Our parents or grandparents taught us this principle, often in the middle of our requests for some grand thing.
At the time, we probably didn’t hear it or felt it was a cop out or distraction technique to change the subject from the thing we begged for.
To say I didn’t understand his urging—that giving was somehow better than receiving—is an understatement.
If you’re like me, this puffy, patriarchal principle seemed something passed down from another time, an age gone by. A time when things were scarce, not plentiful. A time when pictures were black and white, not color, and things were hard to come by, not easy to accumulate like they were in my childhood (and easier than ever now). To me, this advice was from a bygone time marked by saving everything and “making due” (whatever a 9 year old could make of that strange phrase), and of a long, faraway look in my grandfather’s eyes when he thought perhaps too much of those hard, lean times when he was a boy.
(But perhaps, they are times more and more of us may be facing again)
Of course, this proberb’s lesson, as they are wont to do, seems to sweeten and perfect itself over time.
Giving Of Your Time Actually Gives You More Time
Our rise and grind culture of worshipping at the altar of the eternal hustle dissuades this belief, but for centuries, people have found that the more you see and be with other people around you, or open yourself up to the humanity that is present when we just stop and listen for it, the happier and more abundant your life will become.
And I argue you will have more time, and you will be more productive with your time because you will be happier, think clearer and have more energy.
If you are struggling, lonely, find yourself frustrated, anxious or afraid, I am moved by the calm that can come as you pull yourself away from the tightening, shrinkingly claustrophobic cares and concerns of your own life and open your heart wider to allow the life of another.
Perhaps a forgotten friend or a struggling neighbor.
A widow or a stranger.
Even getting to know your postal worker or the Amazon delivery person, or making a concerted effort to graciously thank your DoorDash delivery person can open your heart a little wider than before.
Thanking employees your come across for working and brightening their shift as you check out from the store or buy your take out meal can brighten your day as well as theirs. If this feels challenging to you, remember that they would probably rather be (and might need to be) home caring for a loved one rather than working, but they are deemed essential and have to work instead (which carries less and less paycheck and more and more risk these days).
In times of COVID-19, many people’s support systems are shrinking smaller and smaller. Rediscovering the joy of a phone call, letters across town like a pen pal, or baked goods delivered carefully to another’s door can lighten or brighten a day, a week or a year.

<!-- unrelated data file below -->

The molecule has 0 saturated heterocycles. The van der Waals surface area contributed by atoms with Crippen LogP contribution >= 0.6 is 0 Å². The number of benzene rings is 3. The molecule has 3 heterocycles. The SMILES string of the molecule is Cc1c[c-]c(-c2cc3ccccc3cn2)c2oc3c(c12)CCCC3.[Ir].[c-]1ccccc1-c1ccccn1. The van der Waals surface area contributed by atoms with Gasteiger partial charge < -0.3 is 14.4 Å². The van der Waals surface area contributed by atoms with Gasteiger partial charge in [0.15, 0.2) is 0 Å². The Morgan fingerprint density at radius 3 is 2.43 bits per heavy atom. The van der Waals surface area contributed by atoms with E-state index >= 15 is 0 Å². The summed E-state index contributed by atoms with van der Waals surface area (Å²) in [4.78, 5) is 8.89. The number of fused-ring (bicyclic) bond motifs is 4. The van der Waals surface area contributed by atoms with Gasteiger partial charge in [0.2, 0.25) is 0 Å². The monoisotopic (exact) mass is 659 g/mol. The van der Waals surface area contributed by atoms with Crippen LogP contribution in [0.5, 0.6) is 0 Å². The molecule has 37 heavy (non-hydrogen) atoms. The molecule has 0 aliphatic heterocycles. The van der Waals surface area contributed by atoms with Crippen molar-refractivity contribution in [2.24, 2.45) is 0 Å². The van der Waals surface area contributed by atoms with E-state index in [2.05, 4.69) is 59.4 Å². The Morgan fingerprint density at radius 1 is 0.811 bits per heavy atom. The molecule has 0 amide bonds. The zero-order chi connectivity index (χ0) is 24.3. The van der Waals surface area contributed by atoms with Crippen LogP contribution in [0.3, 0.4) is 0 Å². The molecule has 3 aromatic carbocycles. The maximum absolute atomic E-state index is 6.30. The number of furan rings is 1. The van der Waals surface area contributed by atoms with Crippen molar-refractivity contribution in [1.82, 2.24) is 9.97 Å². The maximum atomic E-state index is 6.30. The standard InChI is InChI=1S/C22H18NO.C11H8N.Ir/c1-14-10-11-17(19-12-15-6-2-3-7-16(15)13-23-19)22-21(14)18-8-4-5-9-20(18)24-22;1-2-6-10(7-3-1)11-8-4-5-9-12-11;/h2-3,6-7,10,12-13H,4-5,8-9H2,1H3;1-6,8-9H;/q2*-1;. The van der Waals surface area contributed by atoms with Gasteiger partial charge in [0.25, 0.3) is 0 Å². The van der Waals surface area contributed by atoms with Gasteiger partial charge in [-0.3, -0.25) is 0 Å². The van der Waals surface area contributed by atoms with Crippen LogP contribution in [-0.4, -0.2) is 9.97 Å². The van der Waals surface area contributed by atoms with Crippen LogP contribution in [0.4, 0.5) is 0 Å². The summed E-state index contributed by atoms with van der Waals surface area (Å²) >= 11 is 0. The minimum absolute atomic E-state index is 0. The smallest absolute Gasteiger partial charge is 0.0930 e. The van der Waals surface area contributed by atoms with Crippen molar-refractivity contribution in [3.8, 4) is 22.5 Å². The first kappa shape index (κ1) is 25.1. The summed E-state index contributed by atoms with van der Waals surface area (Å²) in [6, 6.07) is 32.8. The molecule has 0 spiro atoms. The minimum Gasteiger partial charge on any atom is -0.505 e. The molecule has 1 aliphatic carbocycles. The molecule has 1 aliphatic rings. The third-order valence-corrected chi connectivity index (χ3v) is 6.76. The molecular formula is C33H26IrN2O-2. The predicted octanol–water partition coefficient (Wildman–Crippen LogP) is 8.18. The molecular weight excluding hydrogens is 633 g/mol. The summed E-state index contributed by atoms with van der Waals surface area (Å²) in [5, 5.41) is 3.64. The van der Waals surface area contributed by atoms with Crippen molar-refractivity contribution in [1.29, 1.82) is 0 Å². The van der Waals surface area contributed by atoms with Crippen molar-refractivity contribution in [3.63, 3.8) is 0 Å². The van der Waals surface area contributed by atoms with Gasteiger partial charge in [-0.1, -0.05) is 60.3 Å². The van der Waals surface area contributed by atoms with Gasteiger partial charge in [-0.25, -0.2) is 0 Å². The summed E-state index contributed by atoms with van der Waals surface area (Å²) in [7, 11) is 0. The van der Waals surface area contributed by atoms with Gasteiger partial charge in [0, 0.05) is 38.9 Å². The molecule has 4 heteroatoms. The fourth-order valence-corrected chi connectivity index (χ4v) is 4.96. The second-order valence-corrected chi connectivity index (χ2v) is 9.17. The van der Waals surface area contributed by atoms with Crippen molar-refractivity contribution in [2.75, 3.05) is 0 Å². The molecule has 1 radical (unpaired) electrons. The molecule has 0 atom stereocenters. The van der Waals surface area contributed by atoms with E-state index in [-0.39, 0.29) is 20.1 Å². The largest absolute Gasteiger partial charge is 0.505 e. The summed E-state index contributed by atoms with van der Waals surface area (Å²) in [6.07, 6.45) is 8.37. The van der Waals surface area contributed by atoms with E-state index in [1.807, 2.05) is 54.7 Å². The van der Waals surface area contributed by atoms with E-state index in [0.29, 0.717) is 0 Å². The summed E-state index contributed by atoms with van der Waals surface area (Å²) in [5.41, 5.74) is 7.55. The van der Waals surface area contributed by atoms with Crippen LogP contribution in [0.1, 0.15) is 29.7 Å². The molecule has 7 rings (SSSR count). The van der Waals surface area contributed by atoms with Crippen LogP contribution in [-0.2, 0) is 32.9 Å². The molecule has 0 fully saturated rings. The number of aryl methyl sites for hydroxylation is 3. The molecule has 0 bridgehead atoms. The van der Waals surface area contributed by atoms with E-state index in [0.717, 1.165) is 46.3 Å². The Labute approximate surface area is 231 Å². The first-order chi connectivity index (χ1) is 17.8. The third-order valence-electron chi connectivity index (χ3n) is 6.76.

Ralph Waldo Emerson once wrote, “Rings and jewels are not gifts, but apologies for gifts. The only gift is a portion of thyself.”
And, it turns out, giving is much, much better than receiving.
What will you give or give up today to have peace and more happiness tomorrow?
I can’t tell you if a decision is right, but I can give you a simple measuring stick to know if a decision is good.
But first, a little background…
In life, in work, in our careers, in our communities, we are faced with countless possibilities of ways to spend our days, our nights, our love, our effort, our money, our time and more.
In our busy, modern, app-driven & time-crunched lives (and quarantine seems to have only made it worse over time) the challenges of dealing with both information overload and the resultant FOMO, the fear of missing out, if you should choose the wrong thing are a constant struggle.
The gridlock of these conflicting influences often leads to analysis paralysis, or worse, feelings of anxiety that can spiral out of control, if unchecked.
What is Anxiety?
“Anxiety is caused by an over-reaction of the human fight-or-flight response.” explains Manuel Krause, a mindfulness and anxiety expert (MS Applied Psychology) and founder of Pocketcoach, a cool-looking chatbot* that can help you manage anxiety.
“This innate reaction has developed over more than hundred thousand years of evolution in order to protect us from danger. It’s a biological process that kicks in whenever the brain detects something dangerous.”
How Can You Overcome Mild Anxiousness?
Combating the anxiousness that can come from indecision is hard. Breathing can help (here’s why), and managing deep anxiety from a psychological level is beyond the scope of this writing, but for those who feel bodily tension, perhaps in your shoulders, around the eyes or other places in your body when it’s time to make a decision, a few things may be able to help:
Move & Breathe to Help Anxiety Move, Too
It could be thought of that anxiousness is emotion taking place in you, or having a physical effect on you. It has been said that “emotions need motion”. When you are feeling anxiousness, it is often helpful to move around to help the anxiety move along.